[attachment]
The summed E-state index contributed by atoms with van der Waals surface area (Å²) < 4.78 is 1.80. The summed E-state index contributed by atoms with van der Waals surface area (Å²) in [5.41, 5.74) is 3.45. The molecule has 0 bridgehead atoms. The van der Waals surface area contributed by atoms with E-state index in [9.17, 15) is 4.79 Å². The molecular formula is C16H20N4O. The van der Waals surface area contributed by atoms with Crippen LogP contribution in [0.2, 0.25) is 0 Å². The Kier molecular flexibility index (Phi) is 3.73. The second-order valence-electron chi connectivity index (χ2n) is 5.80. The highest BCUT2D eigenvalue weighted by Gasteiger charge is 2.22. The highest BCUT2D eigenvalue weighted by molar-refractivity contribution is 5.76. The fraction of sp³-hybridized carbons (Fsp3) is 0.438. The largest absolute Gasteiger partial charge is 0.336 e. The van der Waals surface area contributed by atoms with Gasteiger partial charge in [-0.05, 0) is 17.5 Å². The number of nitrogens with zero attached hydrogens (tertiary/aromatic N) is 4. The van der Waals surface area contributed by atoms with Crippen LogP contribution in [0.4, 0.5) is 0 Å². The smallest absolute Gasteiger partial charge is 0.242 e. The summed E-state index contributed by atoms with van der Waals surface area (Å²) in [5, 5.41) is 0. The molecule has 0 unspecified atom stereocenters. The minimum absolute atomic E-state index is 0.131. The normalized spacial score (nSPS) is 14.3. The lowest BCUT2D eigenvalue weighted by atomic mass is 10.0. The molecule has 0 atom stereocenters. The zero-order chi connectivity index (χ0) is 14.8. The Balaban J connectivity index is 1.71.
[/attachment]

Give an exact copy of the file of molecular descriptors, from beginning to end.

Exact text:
The summed E-state index contributed by atoms with van der Waals surface area (Å²) < 4.78 is 1.80. The summed E-state index contributed by atoms with van der Waals surface area (Å²) in [5.41, 5.74) is 3.45. The molecule has 0 bridgehead atoms. The van der Waals surface area contributed by atoms with E-state index in [9.17, 15) is 4.79 Å². The molecular formula is C16H20N4O. The van der Waals surface area contributed by atoms with Crippen LogP contribution in [0.2, 0.25) is 0 Å². The Kier molecular flexibility index (Phi) is 3.73. The second-order valence-electron chi connectivity index (χ2n) is 5.80. The highest BCUT2D eigenvalue weighted by Gasteiger charge is 2.22. The highest BCUT2D eigenvalue weighted by molar-refractivity contribution is 5.76. The fraction of sp³-hybridized carbons (Fsp3) is 0.438. The largest absolute Gasteiger partial charge is 0.336 e. The van der Waals surface area contributed by atoms with Gasteiger partial charge in [-0.05, 0) is 17.5 Å². The number of nitrogens with zero attached hydrogens (tertiary/aromatic N) is 4. The van der Waals surface area contributed by atoms with Crippen LogP contribution in [0.4, 0.5) is 0 Å². The smallest absolute Gasteiger partial charge is 0.242 e. The summed E-state index contributed by atoms with van der Waals surface area (Å²) in [5, 5.41) is 0. The molecule has 0 unspecified atom stereocenters. The minimum absolute atomic E-state index is 0.131. The normalized spacial score (nSPS) is 14.3. The lowest BCUT2D eigenvalue weighted by atomic mass is 10.0. The molecule has 0 atom stereocenters. The zero-order chi connectivity index (χ0) is 14.8. The Balaban J connectivity index is 1.71.